Bryce Canyon Winter Trip 2023
Utah, as is most of the West, is having one of its best winters in years. It’s only mid-January and Utah already has more snow that it received all of last year. Bryce Canyon is high on our list as parks go for winter photography. The orange and salmon pink Hoodoos topped with snow give the park an added layer of contrast and color. The amazingly blue sky at Bryce tops off the kaleidoscope of color.
It’s been a couple of years at least since the last time we visited the park in the winter, so we’ve been watching the weather forecast closely waiting for fresh snow followed by day of clear sky. The past week we got just what we were waiting for.
Where we Set Up
We timed our trip to arrive at Bryce Canyon in the late afternoon that would allow stops along the way and to get late afternoon pre-golden hour light.
Much of the westerly rim of the main amphitheater is shaded by late afternoon, especially during the shorter winter hours, so we knew that we needed to set up earlier than normal if we wanted to catch the light and shadows near the viewpoints.
We set up at Sunset Point and worked our way to Sunrise Point. Thor’s Hammer, an iconic formation near the top of the popular Navajo Trail, was already in the shadows so we got right to work.
There was just a smattering of tourists, mostly Japanese from a couple of groups that arrived about the same time we did. Lack of crowds are another benefit to coming to the park in the winter. The weather was perfect, no wind, a few wispy clouds, and temperature in the 20’s, which actually feels comfortable at high elevation.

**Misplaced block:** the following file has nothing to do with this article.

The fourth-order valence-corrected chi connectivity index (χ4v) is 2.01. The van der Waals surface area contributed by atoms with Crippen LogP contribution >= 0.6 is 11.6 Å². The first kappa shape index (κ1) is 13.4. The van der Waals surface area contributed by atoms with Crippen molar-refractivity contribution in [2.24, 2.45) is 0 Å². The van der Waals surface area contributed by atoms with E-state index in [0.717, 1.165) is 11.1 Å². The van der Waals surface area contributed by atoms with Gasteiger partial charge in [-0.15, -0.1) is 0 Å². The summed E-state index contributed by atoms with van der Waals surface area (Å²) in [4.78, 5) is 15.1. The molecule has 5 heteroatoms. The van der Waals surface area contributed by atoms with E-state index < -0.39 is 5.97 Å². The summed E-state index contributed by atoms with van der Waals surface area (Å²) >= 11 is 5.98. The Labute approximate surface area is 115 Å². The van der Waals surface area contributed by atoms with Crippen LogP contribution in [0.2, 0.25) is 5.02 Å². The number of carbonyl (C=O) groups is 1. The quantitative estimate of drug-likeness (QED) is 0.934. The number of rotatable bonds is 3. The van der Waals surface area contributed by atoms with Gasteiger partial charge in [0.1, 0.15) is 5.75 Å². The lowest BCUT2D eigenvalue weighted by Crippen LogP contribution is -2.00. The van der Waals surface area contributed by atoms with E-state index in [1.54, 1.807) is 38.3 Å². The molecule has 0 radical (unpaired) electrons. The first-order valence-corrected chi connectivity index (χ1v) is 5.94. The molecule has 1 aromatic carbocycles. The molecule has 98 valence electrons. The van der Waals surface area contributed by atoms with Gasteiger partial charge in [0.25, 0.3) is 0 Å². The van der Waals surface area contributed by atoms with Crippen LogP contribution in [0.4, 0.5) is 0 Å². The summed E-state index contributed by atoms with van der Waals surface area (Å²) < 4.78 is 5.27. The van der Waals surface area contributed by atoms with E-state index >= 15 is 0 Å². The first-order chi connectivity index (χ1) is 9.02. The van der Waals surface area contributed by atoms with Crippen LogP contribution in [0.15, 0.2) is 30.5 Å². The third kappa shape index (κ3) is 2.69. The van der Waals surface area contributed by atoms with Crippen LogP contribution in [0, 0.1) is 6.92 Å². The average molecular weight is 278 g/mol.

The light and shadows were great but moving quickly. During the winter months the sun’s trajectory is more southwesterly behind the amphitheater, which fades more quickly.
A significant storm had just moved through the day before, so the trees were still frosted and pristine, the amphitheater was buried and most of the trails had not been tracked out. The conditions couldn’t have been better! We brought snowshoes and microspikes but didn’t really have time to put them to use. Microspikes will definitely be needed in the coming days as ice builds up from melting snow. The parking lot was like a skating rink.
We shot for about an hour and half or so until we felt that we got what we wanted. The temperature was dropping quickly, which was our clue to pack it up. We thought about shooting blue hour but decided that dinner and a warm hotel room at Ruby’s Inn sounded pretty good about that time.
The next day would be a test of how well we can handle bone chilling temperatures especially with clear sky in the forecast and fresh snow on the ground.
Sunrise is our main motivation for shooting Bryce in winter. But at 8,000 feet Bryce can get very cold, bitterly cold. Last time we were here the temperature at sunrise was 13 below.
We set up at Inspiration Point where photographers typically would not set up for sunrise. Bryce and Sunset Points are generally where you would set up, but we’ve shot sunrise at these two viewpoints many times. We’ve shot from Sunrise Point leaving Inspiration Point as the only remaining viewpoint in the main section of the park that we haven’t shot from.
Now after shooting at all main viewpoints in the amphitheater, we agree that Bryce Point is the most ideal location for sunrise.
The temperature this morning was as expected. We were told it was five below at sunrise, and it felt like it. Keeping finger warm is always a challenge when the temperature drops this low. We came prepared and for the most part what we had worked but eventually Mother Nature’s forces were more than what our mittens could handle. If anyone out there has a bulletproof method for keeping hands warm for long periods of time, we would love to hear what you have.
There’s an old saying, “there’s no bad weather, just bad clothes.” There’s a lot of truth to that.
After getting the shots we wanted, or rather, leaving before we lost a few fingers, we headed back to the hotel and called it trip completed.